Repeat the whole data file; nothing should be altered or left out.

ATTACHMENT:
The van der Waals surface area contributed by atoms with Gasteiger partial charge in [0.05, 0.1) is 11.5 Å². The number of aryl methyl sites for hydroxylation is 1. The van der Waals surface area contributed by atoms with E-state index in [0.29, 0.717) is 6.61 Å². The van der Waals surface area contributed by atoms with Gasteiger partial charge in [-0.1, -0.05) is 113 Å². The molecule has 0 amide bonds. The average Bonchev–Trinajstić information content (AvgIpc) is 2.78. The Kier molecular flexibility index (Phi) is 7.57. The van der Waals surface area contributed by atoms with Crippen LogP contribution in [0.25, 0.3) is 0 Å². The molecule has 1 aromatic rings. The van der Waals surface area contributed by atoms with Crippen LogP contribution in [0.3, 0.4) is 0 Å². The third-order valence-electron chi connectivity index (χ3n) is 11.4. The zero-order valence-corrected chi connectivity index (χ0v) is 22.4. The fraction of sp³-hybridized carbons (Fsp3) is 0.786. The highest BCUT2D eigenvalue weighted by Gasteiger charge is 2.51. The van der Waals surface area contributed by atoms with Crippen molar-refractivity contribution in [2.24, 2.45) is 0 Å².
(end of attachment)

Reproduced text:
The van der Waals surface area contributed by atoms with Gasteiger partial charge in [0.05, 0.1) is 11.5 Å². The number of aryl methyl sites for hydroxylation is 1. The van der Waals surface area contributed by atoms with E-state index in [0.29, 0.717) is 6.61 Å². The van der Waals surface area contributed by atoms with Gasteiger partial charge in [-0.1, -0.05) is 113 Å². The molecule has 0 amide bonds. The average Bonchev–Trinajstić information content (AvgIpc) is 2.78. The Kier molecular flexibility index (Phi) is 7.57. The van der Waals surface area contributed by atoms with Crippen LogP contribution in [0.25, 0.3) is 0 Å². The molecule has 1 aromatic rings. The van der Waals surface area contributed by atoms with Crippen LogP contribution in [0.3, 0.4) is 0 Å². The third-order valence-electron chi connectivity index (χ3n) is 11.4. The zero-order valence-corrected chi connectivity index (χ0v) is 22.4. The fraction of sp³-hybridized carbons (Fsp3) is 0.786. The highest BCUT2D eigenvalue weighted by Gasteiger charge is 2.51. The van der Waals surface area contributed by atoms with Crippen molar-refractivity contribution in [2.24, 2.45) is 0 Å².